A FILM BY JENNIFER VENDITTI
Documentary Feature, Color, 85 Minutes © 2007 BILLY THE KID, LLC All Rights Reserved
Director/Producer JENNIFER VENDITTI
Producer CHIEMI KARASAWA
Executive Producer BARNET LIBERMAN BOB ALEXANDER LUBOV AZRIA
Associate Producers JORDAN MATTOS DANIELLE DIGIACOMO
Director of DONALD CUMMING
Photography Add’l Photography PARIS KAIN
Editor MICHAEL LEVINE
Add’l Editor ENAT SIDI
Sound Design DAMIAN VOLPE
Re-recording Mixer TONY VOLANTE
Dialogue Editor DAVID ELLINWOOD
Original Score CHRISTIAN ZUCCONI GUY BLAKESLEE
Production Coordinator NINA DAY CHAUDHURI
Story Consultant FERNANDA ROSSI
Assistant to Producer JACLYN PARIS
Additional Camera ROD LAMBORN
Stills Photographer SHANE SIGLER
Titles & Graphic SETH ZUCKER
Design Assistant Editors DAVID ASLAN JENNY CHIURCO
On Line Facility POSTWORKS, NY
D I Colorist JOHN CROWLEY
Online Editorial PAT KELLEHER
Post Audio Facility GOLDCREST POST, NY SOUND LOUNGE
Audio Equipment GOTHAM SOUND
The Producers gratefully acknowledge the subjects whose honesty, trust & courage made this film possible:
Penny & Ethan Baker
Rick Farnum Janet Coffman
Frank the Moxie Man
The Students, Faculty & Administration of Mt. Ararat High School
The Community of Lisbon Falls, Maine
“I’m not black, I’m not white, not foreign…just different in the mind different brains, that’s all…”
Jennifer Venditti's debut film is the provocative coming-of-age story BILLY THE KID, an odyssey into the soul of an American teenager. Following Billy as he bicycles through the quiet streets of small town Maine, we watch him traverse the frustrating gap between imagination and reality, grappling with isolation and first-time young love. By turns exhilarating and disturbing we see the world from the intimate view of an expressive and seemingly fearless outsider.
“’The future is not written. There’s no fate except what we make for ourselves.’”
Billy (quoting from The Terminator)
A contemporary documentary, BILLY THE KID begins as an intimate portrait that quickly expands into broader social observation of teenage self-discovery; both the darkest and brightest places in youth. Shot over eight days over two seasons, summer and winter, the film uses a trans-genre, verité approach in which the subject seems to be directing the movement of the film as equally as the filmmakers behind the camera.
Jennifer Venditti stumbled upon Billy while casting Carter Smith’s short film, BUGCRUSH, from non-actor high school students in rural Maine. Intrigued by his eccentric wisdom and pop-infused intuition and sensibility, Venditti decided to include Billy along with other everyday heroes that she had encountered through her casting career in what she initially imagined as a multi-voiced documentary on iconoclastic characters. Filming began with a mini-dv camera and fellow BUGCRUSH alum actor Donald Cumming as DP. Venditti and he traveled up to Maine to capture moments from the precocious teen’s everyday life. Unfazed by the wireless microphone that he faithfully wore each day, Billy allowed Venditti and Cumming to follow him and witness the highs and lows of school, taunting from bullies and the colorful locals of Main Street, as well as intimate emotional discussions with his mother.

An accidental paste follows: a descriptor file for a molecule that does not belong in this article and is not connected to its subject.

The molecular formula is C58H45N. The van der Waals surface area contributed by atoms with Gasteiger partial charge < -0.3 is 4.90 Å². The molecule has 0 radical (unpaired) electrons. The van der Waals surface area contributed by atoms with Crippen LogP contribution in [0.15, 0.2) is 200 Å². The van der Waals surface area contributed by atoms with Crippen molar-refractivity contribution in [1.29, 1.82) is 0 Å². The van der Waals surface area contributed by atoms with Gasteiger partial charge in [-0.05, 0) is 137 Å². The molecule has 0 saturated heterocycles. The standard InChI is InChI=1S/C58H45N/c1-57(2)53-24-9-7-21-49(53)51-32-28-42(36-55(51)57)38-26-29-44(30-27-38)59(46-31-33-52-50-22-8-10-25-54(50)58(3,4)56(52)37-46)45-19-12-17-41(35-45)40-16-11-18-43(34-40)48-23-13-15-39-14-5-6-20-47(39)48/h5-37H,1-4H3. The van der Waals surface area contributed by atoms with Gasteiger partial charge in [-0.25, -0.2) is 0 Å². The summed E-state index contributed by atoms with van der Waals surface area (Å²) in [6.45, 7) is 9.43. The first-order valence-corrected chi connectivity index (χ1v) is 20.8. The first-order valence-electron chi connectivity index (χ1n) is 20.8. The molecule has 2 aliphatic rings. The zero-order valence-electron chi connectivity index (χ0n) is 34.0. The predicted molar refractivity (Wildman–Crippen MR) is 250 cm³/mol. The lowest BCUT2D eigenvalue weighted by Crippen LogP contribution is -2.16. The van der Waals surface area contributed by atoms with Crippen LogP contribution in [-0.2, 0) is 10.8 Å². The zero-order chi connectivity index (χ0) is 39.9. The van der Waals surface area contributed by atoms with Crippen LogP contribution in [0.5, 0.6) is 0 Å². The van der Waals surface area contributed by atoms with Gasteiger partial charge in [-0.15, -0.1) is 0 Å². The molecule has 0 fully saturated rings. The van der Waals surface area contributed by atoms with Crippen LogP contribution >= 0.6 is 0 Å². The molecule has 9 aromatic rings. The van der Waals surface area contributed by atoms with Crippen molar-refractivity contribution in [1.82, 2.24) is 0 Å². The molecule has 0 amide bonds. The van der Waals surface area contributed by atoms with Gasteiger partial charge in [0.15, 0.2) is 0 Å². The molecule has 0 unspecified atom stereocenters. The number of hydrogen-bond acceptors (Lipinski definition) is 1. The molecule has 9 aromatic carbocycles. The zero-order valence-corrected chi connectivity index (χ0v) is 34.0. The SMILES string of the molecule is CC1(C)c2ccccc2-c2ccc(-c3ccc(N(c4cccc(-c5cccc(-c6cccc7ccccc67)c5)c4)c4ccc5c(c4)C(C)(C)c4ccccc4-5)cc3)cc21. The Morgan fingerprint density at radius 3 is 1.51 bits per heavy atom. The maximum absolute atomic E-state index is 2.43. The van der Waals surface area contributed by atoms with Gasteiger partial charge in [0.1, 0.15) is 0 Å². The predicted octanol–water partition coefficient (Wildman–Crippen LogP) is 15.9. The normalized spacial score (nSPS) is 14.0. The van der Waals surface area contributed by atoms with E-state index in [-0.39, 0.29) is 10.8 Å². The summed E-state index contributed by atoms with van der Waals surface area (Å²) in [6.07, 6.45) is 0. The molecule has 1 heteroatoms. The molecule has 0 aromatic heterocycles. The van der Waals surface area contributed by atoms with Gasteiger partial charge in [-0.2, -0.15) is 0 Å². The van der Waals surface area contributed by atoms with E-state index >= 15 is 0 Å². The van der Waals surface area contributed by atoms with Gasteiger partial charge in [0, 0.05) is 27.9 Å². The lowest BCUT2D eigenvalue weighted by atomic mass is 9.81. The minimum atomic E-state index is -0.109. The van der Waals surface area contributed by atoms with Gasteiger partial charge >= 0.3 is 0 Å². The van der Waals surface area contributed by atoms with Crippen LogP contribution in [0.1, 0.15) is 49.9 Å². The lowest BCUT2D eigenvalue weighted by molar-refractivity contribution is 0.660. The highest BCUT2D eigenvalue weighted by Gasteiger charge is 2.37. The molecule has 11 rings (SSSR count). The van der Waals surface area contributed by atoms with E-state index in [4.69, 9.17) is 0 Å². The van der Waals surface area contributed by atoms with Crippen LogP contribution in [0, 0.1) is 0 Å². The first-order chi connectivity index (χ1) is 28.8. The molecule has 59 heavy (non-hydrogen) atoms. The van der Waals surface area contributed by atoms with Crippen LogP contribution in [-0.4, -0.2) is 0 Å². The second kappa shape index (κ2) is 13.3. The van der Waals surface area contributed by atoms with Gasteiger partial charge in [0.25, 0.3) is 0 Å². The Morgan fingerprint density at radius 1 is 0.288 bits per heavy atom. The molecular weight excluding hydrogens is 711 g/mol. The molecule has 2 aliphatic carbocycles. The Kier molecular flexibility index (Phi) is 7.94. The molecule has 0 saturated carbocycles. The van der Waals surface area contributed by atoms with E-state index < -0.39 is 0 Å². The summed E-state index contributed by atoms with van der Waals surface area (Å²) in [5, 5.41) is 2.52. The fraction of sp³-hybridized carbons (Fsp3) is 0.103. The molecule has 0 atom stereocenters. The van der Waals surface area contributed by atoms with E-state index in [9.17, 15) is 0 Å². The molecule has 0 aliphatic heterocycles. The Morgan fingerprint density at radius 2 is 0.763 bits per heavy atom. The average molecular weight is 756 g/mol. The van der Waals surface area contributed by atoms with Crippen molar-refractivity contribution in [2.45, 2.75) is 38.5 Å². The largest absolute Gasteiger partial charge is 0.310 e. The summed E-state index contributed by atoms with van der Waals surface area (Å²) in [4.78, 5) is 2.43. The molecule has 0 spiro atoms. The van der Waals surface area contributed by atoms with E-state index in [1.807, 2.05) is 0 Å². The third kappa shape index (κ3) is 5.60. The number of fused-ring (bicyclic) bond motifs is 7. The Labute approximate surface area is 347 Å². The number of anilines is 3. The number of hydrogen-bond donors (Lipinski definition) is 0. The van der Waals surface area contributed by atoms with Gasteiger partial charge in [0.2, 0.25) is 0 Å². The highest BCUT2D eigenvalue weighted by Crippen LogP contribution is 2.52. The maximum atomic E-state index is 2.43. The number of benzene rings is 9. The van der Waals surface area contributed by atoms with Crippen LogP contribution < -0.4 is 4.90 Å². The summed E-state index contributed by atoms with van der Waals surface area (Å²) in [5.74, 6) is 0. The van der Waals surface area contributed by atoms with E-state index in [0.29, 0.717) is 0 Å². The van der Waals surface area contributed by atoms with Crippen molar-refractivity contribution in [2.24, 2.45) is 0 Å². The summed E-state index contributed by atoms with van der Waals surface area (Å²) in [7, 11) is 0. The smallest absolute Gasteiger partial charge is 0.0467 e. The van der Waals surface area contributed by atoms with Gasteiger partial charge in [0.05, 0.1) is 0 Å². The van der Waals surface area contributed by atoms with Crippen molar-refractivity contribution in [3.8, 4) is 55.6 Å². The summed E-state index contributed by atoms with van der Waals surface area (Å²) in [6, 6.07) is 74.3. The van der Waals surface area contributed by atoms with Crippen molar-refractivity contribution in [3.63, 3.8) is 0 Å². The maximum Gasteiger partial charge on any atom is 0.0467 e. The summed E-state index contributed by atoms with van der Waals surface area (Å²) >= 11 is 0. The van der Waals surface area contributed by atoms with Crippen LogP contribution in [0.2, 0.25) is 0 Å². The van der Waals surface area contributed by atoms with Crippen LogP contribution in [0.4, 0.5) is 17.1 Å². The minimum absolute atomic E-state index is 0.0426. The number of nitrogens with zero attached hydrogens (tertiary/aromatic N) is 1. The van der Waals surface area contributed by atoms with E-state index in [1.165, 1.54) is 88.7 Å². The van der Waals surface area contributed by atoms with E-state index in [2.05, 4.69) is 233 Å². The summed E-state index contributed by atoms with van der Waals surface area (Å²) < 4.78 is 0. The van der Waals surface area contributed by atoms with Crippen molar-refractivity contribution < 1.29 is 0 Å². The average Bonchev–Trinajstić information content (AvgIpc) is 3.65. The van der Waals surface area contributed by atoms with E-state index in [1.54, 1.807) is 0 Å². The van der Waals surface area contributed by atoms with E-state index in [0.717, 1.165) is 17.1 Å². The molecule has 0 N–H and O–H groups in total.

In the midst of shooting, Billy serendipitously crosses paths with his crush Heather at the local diner, and the film takes an unexpected turn as the filmmakers track the nuances of first-time teenage love and its aftermath. Billy shares intimate and acute observations about himself and those around him without restriction. Penny, Billy’s mother, proves to be a valiant touchstone. She shares their difficult history with Billy’s addicted, abusive biological father and we see glimpses of how Billy’s attitude towards women was shaped by his inability to protect his own mother when he was a child. His fantasy world is similarly constructed from heroic desires to overcome demons from their shared past and prevail.
BILLY THE KID is the coming of age journey of a teenage outsider who confronts obstacles with courage and awareness. He struggles to define himself apart from his past and others’ notions of who he is. The film challenges viewers to look beyond labels and to contemplate the undetermined future of a teen.
You might say I'm a sucker for the underdog. I have always looked for beauty in the unconventional. My work is unusual in that I interview people continuously while maintaining a relatively normal schedule. I cast projects that look beyond the scope of traditional or existing talent pools. I’ve probably interviewed 10,000 people, maybe more and I always thought one day I would explore in feature form the most expressive of these people, and it was nearly accidental how Billy became the subject of this film.
I first met Billy when I was scouting a high school in Maine to cast real kids as extras for a film. I sat in the lunchroom for several days, marveling at the particular cliques and wondering if any kids ever tried sitting with anyone different. I filmed a table of bullies who described a scenario when they invited a new victim to their table. Apparently, the kid freaked out at the way he was treated. As they all laughed, I asked who this kid was, and they pointed across the room at a boy sitting by himself. “Over there," they said, "His name is Billy.”